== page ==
Saturday, June 20, 2015

Ironing Board Make-Over

Sometime last year my darling husband created a custom ironing board for me so it would be easier to iron out quilt tops. He replaced the top of my ironing board with a piece of 20"x56" OSB Board. (It looks like a piece of wood to me...but he said if you told your husband OSB Board he'd know what you are talking about...men! LOL!)

So here's what the little handy dandy board looked like yesterday...not so good.
(Sorry for the blurry picture...I was laughing too much, as  my DH acted more like he was getting his  mugshot taken instead being the "star" of my post!)

 So after a little research and a visit to JoAnn's he stapled two layers of natural/cotton batting down. Then finished it off with two more layers of natural muslin. 
One lady swore by this method for a "OSB" made ironing board.

 Here it is renewed!
I thought of using a decorative cover, but often find myself using this as a mini design "wall" too...so went with the clean, simple look. Interested to see if the new layers will change the heat in my ironing? Interested to know if you have ever made an iroining board cover? If so, what you used...as if this doesn't improve my control of heat, I'll be looking for a plan B.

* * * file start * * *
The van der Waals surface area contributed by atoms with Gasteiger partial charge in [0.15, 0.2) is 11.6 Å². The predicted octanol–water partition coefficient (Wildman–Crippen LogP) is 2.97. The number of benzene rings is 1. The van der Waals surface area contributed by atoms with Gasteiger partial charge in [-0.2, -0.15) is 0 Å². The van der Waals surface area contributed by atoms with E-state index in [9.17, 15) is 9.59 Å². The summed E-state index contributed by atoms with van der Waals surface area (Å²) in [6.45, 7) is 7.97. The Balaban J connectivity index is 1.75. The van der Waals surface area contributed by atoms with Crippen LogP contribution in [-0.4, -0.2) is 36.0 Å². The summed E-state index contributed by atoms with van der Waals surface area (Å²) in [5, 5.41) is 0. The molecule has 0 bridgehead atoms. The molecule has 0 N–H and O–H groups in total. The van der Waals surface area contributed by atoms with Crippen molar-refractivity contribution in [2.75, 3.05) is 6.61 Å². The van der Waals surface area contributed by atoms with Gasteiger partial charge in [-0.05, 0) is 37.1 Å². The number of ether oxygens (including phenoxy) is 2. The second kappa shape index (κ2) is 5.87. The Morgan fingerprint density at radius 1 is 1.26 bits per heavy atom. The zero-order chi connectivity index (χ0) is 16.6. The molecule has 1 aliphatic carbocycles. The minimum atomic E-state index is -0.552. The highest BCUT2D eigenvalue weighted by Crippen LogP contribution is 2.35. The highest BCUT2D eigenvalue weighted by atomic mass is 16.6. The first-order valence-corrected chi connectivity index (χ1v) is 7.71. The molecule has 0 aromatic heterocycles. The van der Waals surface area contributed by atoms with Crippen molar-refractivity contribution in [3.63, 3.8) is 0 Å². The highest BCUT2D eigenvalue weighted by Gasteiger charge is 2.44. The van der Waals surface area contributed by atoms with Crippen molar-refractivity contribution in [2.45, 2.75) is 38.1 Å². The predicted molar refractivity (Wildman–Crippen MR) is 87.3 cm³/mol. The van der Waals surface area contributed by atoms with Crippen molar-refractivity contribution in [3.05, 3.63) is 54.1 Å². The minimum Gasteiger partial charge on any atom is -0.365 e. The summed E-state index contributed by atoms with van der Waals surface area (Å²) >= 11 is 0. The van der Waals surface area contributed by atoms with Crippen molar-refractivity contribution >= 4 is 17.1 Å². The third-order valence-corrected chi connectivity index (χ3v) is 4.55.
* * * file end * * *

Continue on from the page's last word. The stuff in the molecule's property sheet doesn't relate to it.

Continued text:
Today will find my busy repainting and recovering my studio chairs. Fun colors to come.

19 comments:

  1. I would like to do this with my large ironing board (metal mesh). I have a table top one that is metal mesh and one that is a wood base. I find the padded wood makes for a much nicer pressing surface and finish.

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  2. I like this idea. What a great husband! Can you tell me how you attach the board to the ironing board base? Thanks. Hugs,

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    1. He used the same exact screws that attached the original ironing board.

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  3. I have an ironing board much like that. It was an old heavy metal one which I found in the junk room. DH put what they call Cowboy boards on it, and I covered it with old faker quilt fabric I found in a box .

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  4. Nice. I'm totally going to do this real soon!!

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  5. I just used one of these at retreat and it was covered with a cream canvas. I will say though that the gal who owned it had drawn a perfectly straight line in permanent marker almost the length of the board near the side she stands to iron. She used it to align straight seam lines and it was very helpful so that when ironing blocks, you aren't distorting your block. Isn't it nice to have a handy husband?!!

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    1. Oh I swear most my creative ideas will not become reality without my handy husband. I'm sooooo grateful. Like that permanent marker idea too! thanks!

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  6. One more step will help, the muslin will disintegrate quickly under the heat (ask me how I know, LOL!). Cover it one more time over the muslin with the heat reflecting cloth made for ironing boards, JoAnn's has it. You'll be happy for years! Use the remnants for hot pads.

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  7. I like that marker idea too!! I need to do this to my ironing board!! Yes, you are one lucky lady! Bet you didn't know that he was handy when you married him...haha